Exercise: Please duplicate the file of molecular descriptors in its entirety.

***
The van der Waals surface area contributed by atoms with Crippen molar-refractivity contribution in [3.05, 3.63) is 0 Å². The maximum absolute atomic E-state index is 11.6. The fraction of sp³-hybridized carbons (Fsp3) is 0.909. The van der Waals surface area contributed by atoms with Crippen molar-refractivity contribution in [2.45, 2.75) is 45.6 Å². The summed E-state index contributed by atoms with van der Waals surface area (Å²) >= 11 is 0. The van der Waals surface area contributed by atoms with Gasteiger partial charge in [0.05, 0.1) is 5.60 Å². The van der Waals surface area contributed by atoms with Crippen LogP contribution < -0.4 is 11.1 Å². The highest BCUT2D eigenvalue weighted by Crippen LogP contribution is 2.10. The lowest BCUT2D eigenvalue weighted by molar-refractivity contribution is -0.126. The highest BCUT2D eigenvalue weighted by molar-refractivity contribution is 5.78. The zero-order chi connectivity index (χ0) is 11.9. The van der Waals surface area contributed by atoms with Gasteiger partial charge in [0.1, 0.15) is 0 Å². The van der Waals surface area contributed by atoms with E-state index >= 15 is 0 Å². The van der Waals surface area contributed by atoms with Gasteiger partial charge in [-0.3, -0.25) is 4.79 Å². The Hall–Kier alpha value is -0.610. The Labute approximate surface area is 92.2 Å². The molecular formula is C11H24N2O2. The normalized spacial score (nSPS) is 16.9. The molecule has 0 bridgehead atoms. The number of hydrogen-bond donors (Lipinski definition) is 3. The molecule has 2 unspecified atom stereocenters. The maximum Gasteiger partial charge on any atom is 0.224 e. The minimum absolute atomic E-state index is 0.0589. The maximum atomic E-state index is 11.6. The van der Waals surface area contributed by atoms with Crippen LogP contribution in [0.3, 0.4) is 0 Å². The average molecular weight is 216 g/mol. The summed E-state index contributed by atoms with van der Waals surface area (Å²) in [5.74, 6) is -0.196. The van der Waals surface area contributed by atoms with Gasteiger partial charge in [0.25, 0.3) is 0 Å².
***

The van der Waals surface area contributed by atoms with Crippen molar-refractivity contribution in [3.05, 3.63) is 0 Å². The maximum absolute atomic E-state index is 11.6. The fraction of sp³-hybridized carbons (Fsp3) is 0.909. The van der Waals surface area contributed by atoms with Crippen molar-refractivity contribution in [2.45, 2.75) is 45.6 Å². The summed E-state index contributed by atoms with van der Waals surface area (Å²) >= 11 is 0. The van der Waals surface area contributed by atoms with Gasteiger partial charge in [0.05, 0.1) is 5.60 Å². The van der Waals surface area contributed by atoms with Crippen LogP contribution < -0.4 is 11.1 Å². The highest BCUT2D eigenvalue weighted by Crippen LogP contribution is 2.10. The lowest BCUT2D eigenvalue weighted by molar-refractivity contribution is -0.126. The highest BCUT2D eigenvalue weighted by molar-refractivity contribution is 5.78. The zero-order chi connectivity index (χ0) is 11.9. The van der Waals surface area contributed by atoms with Gasteiger partial charge in [0.1, 0.15) is 0 Å². The van der Waals surface area contributed by atoms with E-state index >= 15 is 0 Å². The van der Waals surface area contributed by atoms with Gasteiger partial charge in [-0.3, -0.25) is 4.79 Å². The Hall–Kier alpha value is -0.610. The Labute approximate surface area is 92.2 Å². The molecular formula is C11H24N2O2. The normalized spacial score (nSPS) is 16.9. The molecule has 0 bridgehead atoms. The number of hydrogen-bond donors (Lipinski definition) is 3. The molecule has 2 unspecified atom stereocenters. The maximum Gasteiger partial charge on any atom is 0.224 e. The minimum absolute atomic E-state index is 0.0589. The maximum atomic E-state index is 11.6. The van der Waals surface area contributed by atoms with Crippen LogP contribution in [0.3, 0.4) is 0 Å². The average molecular weight is 216 g/mol. The summed E-state index contributed by atoms with van der Waals surface area (Å²) in [5.74, 6) is -0.196. The van der Waals surface area contributed by atoms with Gasteiger partial charge in [0.25, 0.3) is 0 Å².